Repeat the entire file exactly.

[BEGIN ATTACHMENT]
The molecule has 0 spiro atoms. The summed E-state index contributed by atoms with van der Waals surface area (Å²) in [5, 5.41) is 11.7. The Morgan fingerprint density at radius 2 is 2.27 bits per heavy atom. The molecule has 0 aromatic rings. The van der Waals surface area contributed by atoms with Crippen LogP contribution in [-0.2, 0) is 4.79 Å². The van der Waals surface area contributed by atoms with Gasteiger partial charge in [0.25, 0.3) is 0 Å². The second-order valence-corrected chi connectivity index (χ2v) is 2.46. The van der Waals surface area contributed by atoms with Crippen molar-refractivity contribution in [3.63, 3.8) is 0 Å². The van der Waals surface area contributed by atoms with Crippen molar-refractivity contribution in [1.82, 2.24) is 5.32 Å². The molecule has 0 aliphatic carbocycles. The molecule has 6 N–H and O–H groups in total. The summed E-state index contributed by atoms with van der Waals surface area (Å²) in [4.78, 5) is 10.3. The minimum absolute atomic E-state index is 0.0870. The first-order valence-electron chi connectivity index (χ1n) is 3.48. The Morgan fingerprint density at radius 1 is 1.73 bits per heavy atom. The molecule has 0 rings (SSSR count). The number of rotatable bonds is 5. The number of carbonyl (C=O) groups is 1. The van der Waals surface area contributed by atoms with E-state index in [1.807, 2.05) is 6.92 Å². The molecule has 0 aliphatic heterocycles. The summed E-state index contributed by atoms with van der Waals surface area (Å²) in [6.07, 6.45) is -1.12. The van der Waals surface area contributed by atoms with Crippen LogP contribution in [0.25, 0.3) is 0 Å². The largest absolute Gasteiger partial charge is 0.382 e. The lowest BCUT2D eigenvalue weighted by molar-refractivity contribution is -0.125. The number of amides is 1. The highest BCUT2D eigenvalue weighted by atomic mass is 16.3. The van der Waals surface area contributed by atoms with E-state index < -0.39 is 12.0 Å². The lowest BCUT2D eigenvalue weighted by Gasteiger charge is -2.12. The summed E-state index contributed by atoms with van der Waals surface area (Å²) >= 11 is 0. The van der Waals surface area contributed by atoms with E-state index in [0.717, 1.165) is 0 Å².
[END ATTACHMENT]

The molecule has 0 spiro atoms. The summed E-state index contributed by atoms with van der Waals surface area (Å²) in [5, 5.41) is 11.7. The Morgan fingerprint density at radius 2 is 2.27 bits per heavy atom. The molecule has 0 aromatic rings. The van der Waals surface area contributed by atoms with Crippen LogP contribution in [-0.2, 0) is 4.79 Å². The van der Waals surface area contributed by atoms with Gasteiger partial charge in [0.25, 0.3) is 0 Å². The second-order valence-corrected chi connectivity index (χ2v) is 2.46. The van der Waals surface area contributed by atoms with Crippen molar-refractivity contribution in [3.63, 3.8) is 0 Å². The van der Waals surface area contributed by atoms with Crippen molar-refractivity contribution in [1.82, 2.24) is 5.32 Å². The molecule has 0 aliphatic carbocycles. The molecule has 6 N–H and O–H groups in total. The summed E-state index contributed by atoms with van der Waals surface area (Å²) in [4.78, 5) is 10.3. The minimum absolute atomic E-state index is 0.0870. The first-order valence-electron chi connectivity index (χ1n) is 3.48. The Morgan fingerprint density at radius 1 is 1.73 bits per heavy atom. The molecule has 0 rings (SSSR count). The number of rotatable bonds is 5. The number of carbonyl (C=O) groups is 1. The van der Waals surface area contributed by atoms with E-state index in [1.807, 2.05) is 6.92 Å². The molecule has 0 aliphatic heterocycles. The summed E-state index contributed by atoms with van der Waals surface area (Å²) in [6.07, 6.45) is -1.12. The van der Waals surface area contributed by atoms with Crippen LogP contribution in [0.25, 0.3) is 0 Å². The largest absolute Gasteiger partial charge is 0.382 e. The lowest BCUT2D eigenvalue weighted by molar-refractivity contribution is -0.125. The number of amides is 1. The highest BCUT2D eigenvalue weighted by atomic mass is 16.3. The van der Waals surface area contributed by atoms with E-state index < -0.39 is 12.0 Å². The lowest BCUT2D eigenvalue weighted by Gasteiger charge is -2.12. The summed E-state index contributed by atoms with van der Waals surface area (Å²) >= 11 is 0. The van der Waals surface area contributed by atoms with E-state index in [0.717, 1.165) is 0 Å².